Hepatic alveolar echinococcosis in exploratory laparotomy of a dog. All but one lobe of the liver was affected by raised white nodules, which are visible on the right side of the image. Photo courtesy of Audrey Tataryn, DVM
Dogs are presumably infected via consumption of eggs in the feces of wild canids in rural and remote areas; in urban areas, peri-urban green areas and off-leash parks may be contaminated.15,17 Rarely, cases of dogs with both adult cestodes in their intestines and alveolar echinococcosis have been described, which indicates that dogs could theoretically self-infect internally—as the eggs produced by adult cestodes are immediately infective—or externally via ingestion of eggs in their own feces.9
Breed and/or age predilections for canine alveolar echinococcosis cannot be inferred because few cases have been described. In 2 European studies of 23 and 11 cases, affected breeds included the shih tzu, dachshund, boxer, and Labrador retriever; in these studies, median age at time of diagnosis was 3.1 and 4.1 years, respectively.15,18 The most common clinical signs were abdominal distension, lethargy, and nonspecific GI signs.
Diagnosis of Alveolar Echinococcosis in Dogs
Radiography and ultrasonography may show suggestive space-occupying lesions, especially in the liver, that are similar in appearance to other cystic, neoplastic, or granulomatous lesions.18 Further imaging (ie, CT, MRI) may be more discriminatory and offer the option of clinical staging, as is similarly done in patients with neoplastic diseases.19 A serologic test is available in Europe but is only suggestive of alveolar echinococcosis, and false positives are possible.15,20
Definitive diagnosis of alveolar echinococcosis in dogs relies on microscopic or molecular confirmation using fluid from abdominocentesis or material obtained by fine-needle aspiration, biopsy, or surgical excision. In humans, fine-needle aspiration of hydatid cysts poses risks for anaphylactic reactions and/or seeding of protoscolices (ie, larval cestodes) throughout the abdominal cavity.19 Cytology may yield a definitive diagnosis with detection of characteristic cestode calcareous corpuscles or, rarely, protoscolices.9,15,21 Alternatively, or in questionable cases, there are a variety of PCR assays that can be performed in any diagnostic or research laboratory to detect E multilocularis DNA.13,22-24 Molecular techniques—which require fresh, frozen, or ethanol-fixed material—also allow for further genetic characterization,25,26 which is needed to better understand the source of exposure for dogs and to determine whether there are parasite genetic differences in zoonotic potential and pathogenicity.27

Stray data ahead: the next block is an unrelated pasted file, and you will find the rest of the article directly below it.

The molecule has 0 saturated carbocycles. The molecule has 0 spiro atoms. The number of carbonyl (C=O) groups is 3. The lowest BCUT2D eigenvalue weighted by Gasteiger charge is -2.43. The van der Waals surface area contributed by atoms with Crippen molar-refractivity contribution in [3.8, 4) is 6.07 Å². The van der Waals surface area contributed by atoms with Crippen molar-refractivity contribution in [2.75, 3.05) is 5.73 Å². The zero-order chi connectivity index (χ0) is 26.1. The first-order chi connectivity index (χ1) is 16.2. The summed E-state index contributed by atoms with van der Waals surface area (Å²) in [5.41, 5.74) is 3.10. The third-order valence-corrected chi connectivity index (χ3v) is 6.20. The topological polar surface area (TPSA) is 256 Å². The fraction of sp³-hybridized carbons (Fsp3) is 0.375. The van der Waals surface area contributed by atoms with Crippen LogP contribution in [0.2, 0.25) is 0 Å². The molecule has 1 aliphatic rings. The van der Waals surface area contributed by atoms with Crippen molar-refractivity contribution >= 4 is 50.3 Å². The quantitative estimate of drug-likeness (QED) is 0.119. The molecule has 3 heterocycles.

Prognosis & Treatment for Alveolar Echinococcosis in Dogs
Prognosis for canine alveolar echinococcosis is poor if the infection is detected after it is well established, if abdominal effusion is present, and if treatment is delayed.15 Whereas complete surgical resection is ideal, long-term administration of benzimidazoles (eg, albendazole [10 mg/kg PO q24h]) has been reported to be as effective as a combination of debulking surgery (ie, incomplete resection) and long-term albendazole treatment.15 On initial diagnosis, dogs should also receive a cestocide labeled for adult Echinococcus spp infection (eg, praziquantel) for 2 consecutive days in case adult cestodes are concurrently present in the intestine.9 It is not known whether praziquantel will prevent alveolar echinococcosis in dogs; in humans, it has little demonstrable effect against established alveolar echinococcosis. Owners should be advised to consult their healthcare provider, as they may have been exposed to the same source of infection as the dog.9
Disease in Humans
Diseases caused by Echinococcus spp in humans, although uncommon, are potentially serious. In humans, eggs may develop into larval cestodes (ie, hydatid cysts) that initially serve as space-occupying lesions in the liver and lungs and can cause problems when they grow too large, rupture, and/or spread in the abdominal cavity or to distant organs.19 In North America, endemically acquired cases of human echinococcosis are rare and are generally caused by E canadensis, which has decreased pathogenicity as compared with E granulosus and E multilocularis.28
Domestically acquired human alveolar echinococcosis is exceedingly rare in North America but is potentially fatal; before modern early detection and aggressive treatment protocols, human alveolar echinococcosis was associated with case fatality rates of approximately 90%.29 Human echinococcosis has been linked to close association with dogs.30,31 For these reasons, owners of pets with definitively diagnosed intestinal Echinococcus spp infections should be advised to consult their healthcare provider.9
Echinococcus spp cestodes are globally distributed and contribute significantly to human morbidity and mortality, as well as economic losses in livestock, especially in developing nations.34 Human echinococcosis is considered a neglected tropical disease by the World Health Organization (see ). Despite the term tropical, these parasites are well represented in the northern hemisphere, and some species (eg, E multilocularis) appear to be increasing in geographic range and prevalence in wildlife, pets, and humans.1,15,32,33 Veterinarians play a key role in the surveillance and control of these important tapeworms, which have both public and animal health significance.
Conclusion & Future Considerations
Surveillance in pets, wildlife, and humans is needed to detect and prevent geographic range expansion and global spread of Echinococcus species and strains. Clinicians play a key role in the detection and diagnosis of these parasites (see Global Relevance). Ideally, surveillance in animals can serve as early warnings of changes in parasite epidemiology and the risks posed to humans. The first detection of canine alveolar echinococcosis in Europe in the late 1980s9 was concurrent with an increase in the geographic range of the parasite in Europe32 and was followed by an increase in the human incidence of alveolar echinococcosis with a 20-year lag, as the incubation period in humans is 5 to 15 years.19,33
Increasing reports of canine alveolar echinococcosis in North America since 2009, in combination with detection of European strains of the parasite in both dogs and wildlife,13,16 may be an early warning of an emergence of human cases in North America in the next decade. Control of echinococcosis is possible, largely through veterinary interventions such as routine cestocide use in high-risk dogs in high-risk areas; risk assessment, screening, and treatment of translocated animals (both pets and wildlife); and client and public education.